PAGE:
Graduates and administrators of the EXCEL Internship Program gathered with friends and family at UCSF on March 1 to celebrate their success with Damon Lew, right, assistant director of Community and Government Relations, who runs the program with partners, both on and off campus.
Bayview Hunters Point resident Laloni Jones remembers passing the UCSF campus by on a MUNI train and thinking it would be a great place to work.
“I thought I would love to work there, but places like that don’t hire people like me,” said the single mother of two who lives in a neighborhood where drug use and violence are the norm.
She was wrong.
Jones was among 14 members of the San Francisco community to graduate recently from UCSF’s EXCEL Internship Program with new and enhanced skills and greater self-confidence to seek the employment needed to support their families.
A partnership of UCSF, the City and County of San Francisco and Jewish Vocational Services (JVS), the EXCEL (Excellence through Community Engagement and Learning) work-based learning program uses both classroom and on-the-job training to prepare participants for career path jobs in the health care sector.
From left, Barbara J. French, vice chancellor of University Relations; Valerie Grady of Jewish Vocational Services; Janice White, EXCEL graduate; and Damon Lew, assistant director of Community and Government Relations, enjoy the celebration.
After completing 10 weeks of computer, administrative, customer service, and medical terminology training at JVS, UCSF’s community-based training partner, participants are placed in paid, four-month internships within UCSF’s various departments, throughout both the campus and medical center.
As the second largest employer in San Francisco, UCSF is committed to strengthening the community in part by providing jobs to local residents, through training and construction workforce programs.
Reaching Career Goals
Jones was looking to turn her life around as a low-income mother on welfare who was struggling to pay the rent. She was burnt out on bartending and working in restaurants. One day while in a job placement center, she saw a flyer publicizing the EXCEL Program and realized this was an opportunity she had to pursue.
At UCSF, EXCEL is a collaborative effort between the Office of Community and Government Relations, the Interim Staffing Program, and various campus and medical center departments. After completing their internships, graduates are placed into UCSF’s Interim Staffing Service, with the long-term goal of obtaining career employment with the University.
After her paid internship, Jones’ temporary position was extended in the Division of General Pediatrics at UCSF.
Dominique Springfield, who interned at the Osher Center for Integrative Medicine at UCSF, says EXCEL has boosted her self-esteem. It was especially challenging for her because she lost her mother while she was enrolled in the program. But, with support from her EXCEL classmates and her family, she completed the program knowing that her mom would have wanted her to reach her career goals.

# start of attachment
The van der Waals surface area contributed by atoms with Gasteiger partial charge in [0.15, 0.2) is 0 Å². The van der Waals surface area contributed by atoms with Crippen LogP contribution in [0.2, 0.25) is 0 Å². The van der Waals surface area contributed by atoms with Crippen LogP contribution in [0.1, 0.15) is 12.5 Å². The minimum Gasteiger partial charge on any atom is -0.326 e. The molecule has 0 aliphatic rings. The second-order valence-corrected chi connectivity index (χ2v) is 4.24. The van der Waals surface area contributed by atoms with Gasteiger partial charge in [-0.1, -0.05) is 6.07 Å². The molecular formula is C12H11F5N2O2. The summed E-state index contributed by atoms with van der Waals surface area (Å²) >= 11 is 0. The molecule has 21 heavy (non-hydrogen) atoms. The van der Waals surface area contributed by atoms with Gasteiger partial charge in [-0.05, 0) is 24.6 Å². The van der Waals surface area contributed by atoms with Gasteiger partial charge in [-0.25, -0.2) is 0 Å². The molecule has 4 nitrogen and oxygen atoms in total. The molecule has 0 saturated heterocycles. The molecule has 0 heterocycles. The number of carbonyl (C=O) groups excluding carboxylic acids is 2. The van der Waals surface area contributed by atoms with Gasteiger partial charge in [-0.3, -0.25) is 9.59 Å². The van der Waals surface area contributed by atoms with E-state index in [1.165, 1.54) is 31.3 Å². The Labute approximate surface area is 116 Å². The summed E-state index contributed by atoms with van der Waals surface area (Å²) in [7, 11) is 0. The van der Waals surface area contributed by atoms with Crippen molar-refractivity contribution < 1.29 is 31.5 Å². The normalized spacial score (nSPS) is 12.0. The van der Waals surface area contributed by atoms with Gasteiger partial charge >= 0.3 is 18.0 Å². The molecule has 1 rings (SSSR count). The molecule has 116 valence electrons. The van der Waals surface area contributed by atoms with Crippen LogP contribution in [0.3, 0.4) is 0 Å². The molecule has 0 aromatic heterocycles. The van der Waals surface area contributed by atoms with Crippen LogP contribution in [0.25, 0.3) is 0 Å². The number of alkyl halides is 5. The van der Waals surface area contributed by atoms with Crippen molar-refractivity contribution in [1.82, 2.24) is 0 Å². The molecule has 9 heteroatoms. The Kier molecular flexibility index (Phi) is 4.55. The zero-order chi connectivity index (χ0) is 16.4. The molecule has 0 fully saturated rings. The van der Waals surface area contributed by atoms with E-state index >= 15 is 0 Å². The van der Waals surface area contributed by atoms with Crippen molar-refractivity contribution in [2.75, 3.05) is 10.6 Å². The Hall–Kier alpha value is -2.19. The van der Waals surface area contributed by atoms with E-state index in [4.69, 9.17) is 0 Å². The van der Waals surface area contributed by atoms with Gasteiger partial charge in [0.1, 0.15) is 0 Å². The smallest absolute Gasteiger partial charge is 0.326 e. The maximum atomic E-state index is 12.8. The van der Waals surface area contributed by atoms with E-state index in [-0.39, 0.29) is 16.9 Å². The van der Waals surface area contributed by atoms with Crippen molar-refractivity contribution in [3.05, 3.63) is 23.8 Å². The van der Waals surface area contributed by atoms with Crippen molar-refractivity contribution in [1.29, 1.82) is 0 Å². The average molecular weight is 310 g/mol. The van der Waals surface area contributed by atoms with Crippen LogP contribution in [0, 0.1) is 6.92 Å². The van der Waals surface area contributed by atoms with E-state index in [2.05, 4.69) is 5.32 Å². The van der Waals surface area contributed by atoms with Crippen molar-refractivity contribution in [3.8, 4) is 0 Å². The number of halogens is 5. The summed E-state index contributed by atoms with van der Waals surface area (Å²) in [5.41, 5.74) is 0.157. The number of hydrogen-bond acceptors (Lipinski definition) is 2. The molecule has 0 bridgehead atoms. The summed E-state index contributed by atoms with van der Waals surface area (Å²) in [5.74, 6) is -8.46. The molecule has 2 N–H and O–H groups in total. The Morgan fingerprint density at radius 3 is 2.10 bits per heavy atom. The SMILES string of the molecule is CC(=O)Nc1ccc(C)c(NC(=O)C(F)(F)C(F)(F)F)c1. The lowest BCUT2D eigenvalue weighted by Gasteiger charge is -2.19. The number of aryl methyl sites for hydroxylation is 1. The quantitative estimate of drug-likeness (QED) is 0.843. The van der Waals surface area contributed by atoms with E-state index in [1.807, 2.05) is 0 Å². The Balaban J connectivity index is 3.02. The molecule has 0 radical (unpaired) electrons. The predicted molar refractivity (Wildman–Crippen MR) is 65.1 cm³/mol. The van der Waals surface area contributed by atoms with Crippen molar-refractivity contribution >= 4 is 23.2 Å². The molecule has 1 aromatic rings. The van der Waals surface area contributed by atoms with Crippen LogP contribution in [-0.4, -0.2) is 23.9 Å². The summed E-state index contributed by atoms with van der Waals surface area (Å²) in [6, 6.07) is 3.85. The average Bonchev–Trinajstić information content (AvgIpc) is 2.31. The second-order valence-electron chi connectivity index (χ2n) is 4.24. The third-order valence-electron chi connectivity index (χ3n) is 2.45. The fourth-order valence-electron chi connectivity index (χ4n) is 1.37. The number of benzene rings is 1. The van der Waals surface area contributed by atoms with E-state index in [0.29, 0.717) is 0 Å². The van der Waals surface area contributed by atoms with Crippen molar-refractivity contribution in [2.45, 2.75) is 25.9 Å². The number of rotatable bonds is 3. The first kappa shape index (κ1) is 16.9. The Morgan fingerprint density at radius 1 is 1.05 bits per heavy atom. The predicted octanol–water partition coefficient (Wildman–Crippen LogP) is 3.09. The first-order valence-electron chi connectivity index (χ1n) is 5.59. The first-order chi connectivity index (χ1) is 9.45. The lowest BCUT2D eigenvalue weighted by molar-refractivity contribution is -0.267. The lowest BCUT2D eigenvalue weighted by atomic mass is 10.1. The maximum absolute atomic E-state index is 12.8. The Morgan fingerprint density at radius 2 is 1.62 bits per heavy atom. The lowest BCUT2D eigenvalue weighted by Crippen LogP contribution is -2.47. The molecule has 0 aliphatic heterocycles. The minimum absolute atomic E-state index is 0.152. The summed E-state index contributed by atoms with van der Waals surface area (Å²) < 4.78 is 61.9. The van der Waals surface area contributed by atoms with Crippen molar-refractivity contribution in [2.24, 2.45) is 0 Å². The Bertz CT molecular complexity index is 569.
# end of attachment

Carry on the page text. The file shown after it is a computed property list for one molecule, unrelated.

“This program has helped me feel better about myself and my future,” Springfield said at the graduation ceremony.
And for Lucinda Morgan, who found herself homeless after being laid off from a job five years ago, EXCEL has rekindled her hope. At first she was just happy to get a paid internship, she said, “but there was so much more that I got out of it.”
EXCEL graduates, from left, Janice White, Shawnte Beck and Laloni Jones receive their diplomas in a celebration luncheon at UCSF on March 1.
Developing the Local Workforce
Formerly known as the Community Outreach Internship Program, EXCEL was established with the goal of developing the potential local workforce and providing underserved communities with exposure and access to university jobs. All participants are low-income, some have been homeless and most are parents from underserved neighborhoods in San Francisco.
The program operated successfully from 1998 to 2006 before going on hiatus as UCSF sought a new partner to provide skills training to the interns. Since partnering with JVS in 2010, the program has accelerated its reach, thanks to generous funding by the San Francisco Human Services Agency, JP Morgan Chase, Goldman Sachs, the Walter & Elise Haas Fund, the San Francisco Foundation and the Salesforce.com Foundation.
The next round of the EXCEL program will start in mid-June. For more information about EXCEL, please contact Damon Lew, assistant director of Community Relations at firstname.lastname@example.org.
Photos by Susan Merrell